- #1

blabbate

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Figured it out.

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- Thread starter blabbate
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In summary, the conversation discusses using the full QR factorization of two matrices to build a new matrix called Q', which contains the normals to the planes described by the original matrices. By doing a full QR of Q', the third column of Q is found to be orthogonal to both of the normal vectors, making it the intersection of the two planes. This is confirmed by a statement in Chapter 7 of the book, and the process of finding this vector is similar to finding the normal vector. The participants also discuss their thoughts and ask for feedback.

- #1

blabbate

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Figured it out.

Last edited:

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- #2

qiaoshiya

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Do the full QR factorization of the two matrices. Using the third column from each 'Q' matrix, build a new matrix, call it Q'. It is composed of the normals to the planes described by the original two matrices. Do a full QR of Q'. The new QR has a third column of Q that is orthogonal to both of those normal vectors. So it is therefore in the intersection.

Is this correct? or did I make a bad assumption?

- #3

dannybrowne86

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It seems that we are all in CSE 6643, which also seems all good according to the syllabus and working together. So, qiaoshiya, this seems like a very reasonable assumption. From your thoughts, and talking with Prof Alben, I went back through Chapter 7. On page 50 the text states "Notice that in the full QR factorization, the columns of q_j for j>n are orthogonal to range(A)." That means that the third column of Q should basically be equivalent to cross(x1, y1), which is one way of identifying a plane (use the plane's normal vector). With this, then using the 2 third columns of the Qs, then the third QR factorization would result in a vector that is perpendicular to both of the first two plane identifying vectors. That is exactly what we're are looking for.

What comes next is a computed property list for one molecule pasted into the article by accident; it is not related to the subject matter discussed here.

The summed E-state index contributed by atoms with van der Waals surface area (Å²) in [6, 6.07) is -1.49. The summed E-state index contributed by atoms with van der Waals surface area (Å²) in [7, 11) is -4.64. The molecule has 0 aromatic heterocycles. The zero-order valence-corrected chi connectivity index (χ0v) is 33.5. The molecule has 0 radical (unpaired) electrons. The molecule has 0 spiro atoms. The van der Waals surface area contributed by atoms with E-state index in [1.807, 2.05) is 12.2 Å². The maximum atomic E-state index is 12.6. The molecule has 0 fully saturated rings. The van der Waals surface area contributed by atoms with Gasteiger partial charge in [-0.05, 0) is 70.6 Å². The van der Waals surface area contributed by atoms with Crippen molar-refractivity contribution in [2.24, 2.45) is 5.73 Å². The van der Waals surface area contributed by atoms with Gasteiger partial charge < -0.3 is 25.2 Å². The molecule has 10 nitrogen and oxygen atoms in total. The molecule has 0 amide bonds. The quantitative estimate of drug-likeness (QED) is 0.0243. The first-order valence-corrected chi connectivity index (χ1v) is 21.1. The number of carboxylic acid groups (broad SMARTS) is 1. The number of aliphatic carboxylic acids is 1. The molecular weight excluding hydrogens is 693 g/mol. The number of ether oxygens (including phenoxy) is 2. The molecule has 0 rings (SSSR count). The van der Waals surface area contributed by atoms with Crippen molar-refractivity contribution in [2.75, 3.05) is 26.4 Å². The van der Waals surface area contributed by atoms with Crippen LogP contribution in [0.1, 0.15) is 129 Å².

When I first saw this problem I went through (mostly) the exercise of finding the the final vector, since I knew how to do that. Now reading that line from page 50, the two processes seem to be identical.

Other thoughts from anyone?

When I first saw this problem I went through (mostly) the exercise of finding the the final vector, since I knew how to do that. Now reading that line from page 50, the two processes seem to be identical.

Other thoughts from anyone?

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QR factorization is a method used to decompose a matrix into an orthogonal matrix (Q) and an upper triangular matrix (R). By multiplying the inverse of Q with the 3x2 matrices, we can find the intersection point between the two matrices.

QR factorization is a stable and efficient method for solving systems of linear equations. It also allows for easy computation of the inverse and determinant of a matrix, making it a useful tool in various scientific and engineering applications.

No, QR factorization can be used for matrices of any size. However, for the purpose of finding the intersection of two matrices, the matrices must have the same number of columns.

Yes, QR factorization can be used for non-square matrices. However, the QR decomposition will result in a rectangular matrix instead of a square matrix.

One limitation of using QR factorization for finding the intersection of matrices is that it can only be used for linearly independent matrices. If the matrices are linearly dependent, the QR decomposition will fail and another method must be used.

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